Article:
Darwyn Cooke and his work, not just on New Frontier, but on many other instantly recognisable short stories and brief features, continues to push that point. His penchant for a bygone era of heroes is embodied not only in the overt visuals of his cartoon-influenced style, but even in the undertones of his themes and story telling techniques. Cooke really marries the ideals of classic comics, animation, and contemporary comics in a way that is undoubtedly worthy of the critical acclaim his work has begun to garner.
I'm pressed for time and in desperate need of a good sleep, so I can't really get into the kind of depthy conversation I might like to, but if you're one of the many diving into the DC Universe through New Frontier, drop a comment!
This story has really managed to have an effect, rightly or wrongly, on readers of all walks in comics, including the uninitiated. I would agree that it's a fantastic entry point for examining the origins of characters like Martian Manhunter, Green Lantern, and even the holy Trinity; Superman, Wonder Woman, and Batman.
I'd love to hear how you feel about the story, in comic or film format, and if you have that vantage point, even how you feel about the deviations from one to the other. I think, as is typical of these animated features, you can see a lot of chef's keen to steer the broth, and there are going to be disappointments that you see in just about any corporately driven adaptation. I don't doubt New Frontier will be fantastic, but at the same time, nobody should feel guilty for noting these differences, or sharing them. So come one, come all!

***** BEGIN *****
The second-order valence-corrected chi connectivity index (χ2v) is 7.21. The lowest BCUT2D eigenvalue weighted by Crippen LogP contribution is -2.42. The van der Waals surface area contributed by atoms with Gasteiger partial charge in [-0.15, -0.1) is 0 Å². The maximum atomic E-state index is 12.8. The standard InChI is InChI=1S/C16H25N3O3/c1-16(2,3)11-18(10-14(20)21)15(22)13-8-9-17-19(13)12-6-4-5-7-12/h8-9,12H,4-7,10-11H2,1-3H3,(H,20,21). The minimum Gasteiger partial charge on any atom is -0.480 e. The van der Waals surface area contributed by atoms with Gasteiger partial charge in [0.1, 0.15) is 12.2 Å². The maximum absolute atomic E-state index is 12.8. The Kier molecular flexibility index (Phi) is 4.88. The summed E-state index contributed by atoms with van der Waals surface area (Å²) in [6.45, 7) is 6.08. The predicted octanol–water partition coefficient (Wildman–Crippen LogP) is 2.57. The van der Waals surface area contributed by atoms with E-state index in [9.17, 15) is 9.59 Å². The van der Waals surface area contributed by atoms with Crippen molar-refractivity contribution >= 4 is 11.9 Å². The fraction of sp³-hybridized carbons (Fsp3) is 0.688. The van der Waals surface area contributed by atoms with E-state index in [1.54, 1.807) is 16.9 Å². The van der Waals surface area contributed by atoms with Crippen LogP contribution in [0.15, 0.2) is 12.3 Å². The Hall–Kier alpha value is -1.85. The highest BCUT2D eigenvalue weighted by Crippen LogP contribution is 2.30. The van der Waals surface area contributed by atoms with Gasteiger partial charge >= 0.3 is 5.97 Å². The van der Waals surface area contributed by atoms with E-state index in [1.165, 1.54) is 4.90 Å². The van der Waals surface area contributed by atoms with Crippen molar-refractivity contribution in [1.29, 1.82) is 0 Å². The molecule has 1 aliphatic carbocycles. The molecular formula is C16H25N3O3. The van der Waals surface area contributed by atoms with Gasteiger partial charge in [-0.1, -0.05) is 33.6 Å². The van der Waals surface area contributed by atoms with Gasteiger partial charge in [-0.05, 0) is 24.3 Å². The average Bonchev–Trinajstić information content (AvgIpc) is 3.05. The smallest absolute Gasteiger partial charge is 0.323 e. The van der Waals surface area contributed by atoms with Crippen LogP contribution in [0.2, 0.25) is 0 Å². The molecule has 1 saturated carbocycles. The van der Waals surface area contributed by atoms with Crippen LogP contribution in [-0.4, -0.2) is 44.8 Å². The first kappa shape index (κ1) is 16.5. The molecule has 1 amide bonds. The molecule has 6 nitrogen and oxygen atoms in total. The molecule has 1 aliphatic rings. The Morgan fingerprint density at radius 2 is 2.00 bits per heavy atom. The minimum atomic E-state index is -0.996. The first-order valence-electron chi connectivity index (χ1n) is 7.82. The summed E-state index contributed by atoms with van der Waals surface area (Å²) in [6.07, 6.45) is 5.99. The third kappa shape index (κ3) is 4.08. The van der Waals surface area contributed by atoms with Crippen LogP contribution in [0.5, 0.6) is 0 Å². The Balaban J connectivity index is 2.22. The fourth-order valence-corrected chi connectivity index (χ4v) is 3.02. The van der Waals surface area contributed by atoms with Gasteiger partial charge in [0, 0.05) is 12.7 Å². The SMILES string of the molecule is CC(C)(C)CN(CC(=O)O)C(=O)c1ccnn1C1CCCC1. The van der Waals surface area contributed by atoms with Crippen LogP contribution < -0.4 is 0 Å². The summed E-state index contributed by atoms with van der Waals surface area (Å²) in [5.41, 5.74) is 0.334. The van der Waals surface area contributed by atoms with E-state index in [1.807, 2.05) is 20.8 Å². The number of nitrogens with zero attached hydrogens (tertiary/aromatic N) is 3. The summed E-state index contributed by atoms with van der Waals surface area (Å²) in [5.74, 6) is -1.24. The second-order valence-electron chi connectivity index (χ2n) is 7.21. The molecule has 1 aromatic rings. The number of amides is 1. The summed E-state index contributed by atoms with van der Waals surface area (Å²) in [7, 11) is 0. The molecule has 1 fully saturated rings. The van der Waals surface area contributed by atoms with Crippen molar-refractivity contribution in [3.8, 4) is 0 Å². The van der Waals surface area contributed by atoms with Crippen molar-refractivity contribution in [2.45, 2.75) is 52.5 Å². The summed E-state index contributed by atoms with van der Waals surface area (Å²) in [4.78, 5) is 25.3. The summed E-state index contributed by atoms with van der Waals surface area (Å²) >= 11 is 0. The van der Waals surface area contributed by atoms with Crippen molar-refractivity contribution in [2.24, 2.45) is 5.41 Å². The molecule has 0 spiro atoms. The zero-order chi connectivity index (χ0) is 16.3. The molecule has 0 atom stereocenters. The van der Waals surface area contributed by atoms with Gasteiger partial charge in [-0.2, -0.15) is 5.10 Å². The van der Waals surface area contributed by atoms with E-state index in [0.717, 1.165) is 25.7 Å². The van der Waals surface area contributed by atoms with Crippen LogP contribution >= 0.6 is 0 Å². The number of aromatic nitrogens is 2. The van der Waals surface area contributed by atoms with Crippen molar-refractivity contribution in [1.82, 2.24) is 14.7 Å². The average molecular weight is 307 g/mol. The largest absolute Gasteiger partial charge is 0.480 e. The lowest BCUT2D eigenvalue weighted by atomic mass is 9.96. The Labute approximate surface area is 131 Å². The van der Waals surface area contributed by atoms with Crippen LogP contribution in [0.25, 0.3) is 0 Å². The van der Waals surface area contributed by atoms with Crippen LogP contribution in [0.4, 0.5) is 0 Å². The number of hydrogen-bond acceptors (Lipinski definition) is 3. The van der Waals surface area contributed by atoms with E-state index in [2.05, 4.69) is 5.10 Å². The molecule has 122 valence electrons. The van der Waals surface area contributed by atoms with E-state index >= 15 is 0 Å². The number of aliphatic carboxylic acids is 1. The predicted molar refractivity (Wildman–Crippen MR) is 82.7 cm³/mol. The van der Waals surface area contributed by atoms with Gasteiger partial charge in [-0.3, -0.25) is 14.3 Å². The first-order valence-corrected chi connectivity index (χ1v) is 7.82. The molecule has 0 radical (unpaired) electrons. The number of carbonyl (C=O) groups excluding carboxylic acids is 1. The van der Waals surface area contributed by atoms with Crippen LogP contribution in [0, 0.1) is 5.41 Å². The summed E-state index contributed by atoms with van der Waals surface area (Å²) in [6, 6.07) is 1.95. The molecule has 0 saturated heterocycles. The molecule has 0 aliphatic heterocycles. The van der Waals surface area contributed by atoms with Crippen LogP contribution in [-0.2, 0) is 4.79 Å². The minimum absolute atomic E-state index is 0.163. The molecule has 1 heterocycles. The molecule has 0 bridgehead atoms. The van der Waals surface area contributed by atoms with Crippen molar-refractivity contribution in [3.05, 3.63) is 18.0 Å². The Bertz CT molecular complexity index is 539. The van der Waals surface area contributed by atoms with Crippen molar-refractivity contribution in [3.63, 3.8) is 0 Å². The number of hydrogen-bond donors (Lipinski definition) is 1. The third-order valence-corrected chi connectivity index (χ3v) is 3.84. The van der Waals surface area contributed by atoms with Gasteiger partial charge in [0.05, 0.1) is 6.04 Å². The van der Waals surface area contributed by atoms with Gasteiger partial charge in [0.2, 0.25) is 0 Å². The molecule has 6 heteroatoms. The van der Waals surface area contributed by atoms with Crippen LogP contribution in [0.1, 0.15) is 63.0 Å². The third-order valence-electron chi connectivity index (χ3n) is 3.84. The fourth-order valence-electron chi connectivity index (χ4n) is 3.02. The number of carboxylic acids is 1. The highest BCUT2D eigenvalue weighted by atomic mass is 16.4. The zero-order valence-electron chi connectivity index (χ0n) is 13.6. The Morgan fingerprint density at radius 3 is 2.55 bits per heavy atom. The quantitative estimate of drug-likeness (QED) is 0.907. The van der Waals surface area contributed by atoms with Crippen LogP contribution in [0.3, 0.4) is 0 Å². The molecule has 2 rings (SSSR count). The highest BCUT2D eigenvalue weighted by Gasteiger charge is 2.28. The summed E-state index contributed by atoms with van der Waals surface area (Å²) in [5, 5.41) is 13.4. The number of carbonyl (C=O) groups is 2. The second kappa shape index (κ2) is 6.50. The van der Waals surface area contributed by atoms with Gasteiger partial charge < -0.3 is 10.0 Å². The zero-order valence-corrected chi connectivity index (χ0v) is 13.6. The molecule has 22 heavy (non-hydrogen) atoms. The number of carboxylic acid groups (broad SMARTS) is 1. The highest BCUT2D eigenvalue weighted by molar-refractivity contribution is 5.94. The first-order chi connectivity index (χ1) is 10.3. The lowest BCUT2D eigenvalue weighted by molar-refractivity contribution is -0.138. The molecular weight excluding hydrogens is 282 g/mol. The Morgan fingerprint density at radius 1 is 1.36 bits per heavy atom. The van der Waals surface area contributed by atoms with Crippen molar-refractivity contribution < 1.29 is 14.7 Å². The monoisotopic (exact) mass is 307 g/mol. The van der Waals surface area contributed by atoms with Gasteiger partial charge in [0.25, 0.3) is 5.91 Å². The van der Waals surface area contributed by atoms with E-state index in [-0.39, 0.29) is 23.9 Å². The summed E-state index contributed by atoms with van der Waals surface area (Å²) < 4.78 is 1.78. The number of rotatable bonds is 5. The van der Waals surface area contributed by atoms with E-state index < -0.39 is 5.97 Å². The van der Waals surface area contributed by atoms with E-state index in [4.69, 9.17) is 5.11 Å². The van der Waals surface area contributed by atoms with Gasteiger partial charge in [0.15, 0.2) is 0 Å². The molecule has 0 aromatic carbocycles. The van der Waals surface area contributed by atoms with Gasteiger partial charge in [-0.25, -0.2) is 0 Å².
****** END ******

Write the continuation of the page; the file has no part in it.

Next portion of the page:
Before I go, I will note, I've already spotted a few hiccups in the translation that I'm disappointed by. Batman's absolved of his role in triggering John Jones' pyrophobia during the Cult fight scene, likewise, Batman's ambush of the Martian Manhunter in his apartment puts the characters on more level footing. MM loses some of his trademark naivite, I think, while Batman's ambushing menace is also lost to the mutual exchange, fading to a now silly and unnecessary reaction from a disturbed Martian Manhunter.
The Fight: 5 The Issue: 7
As you might have gathered from the THREE seperate reviews focusing on this issue, it's easily my favourite. As fantastic as it is though, this is but a tiny focus on a much, much, much larger story. In fact, the New Frontier universe has become part of the DC Multiverse, which means we might even be able to hold out hope for even more specials revisiting the series! If you like what you've seen and what to dive in to the original, there are now several ways you can do it, all provided below! By using Amazon links for your purchases you help sponsor future features on the Infinite Wars, so if you're thinking about it, go for it!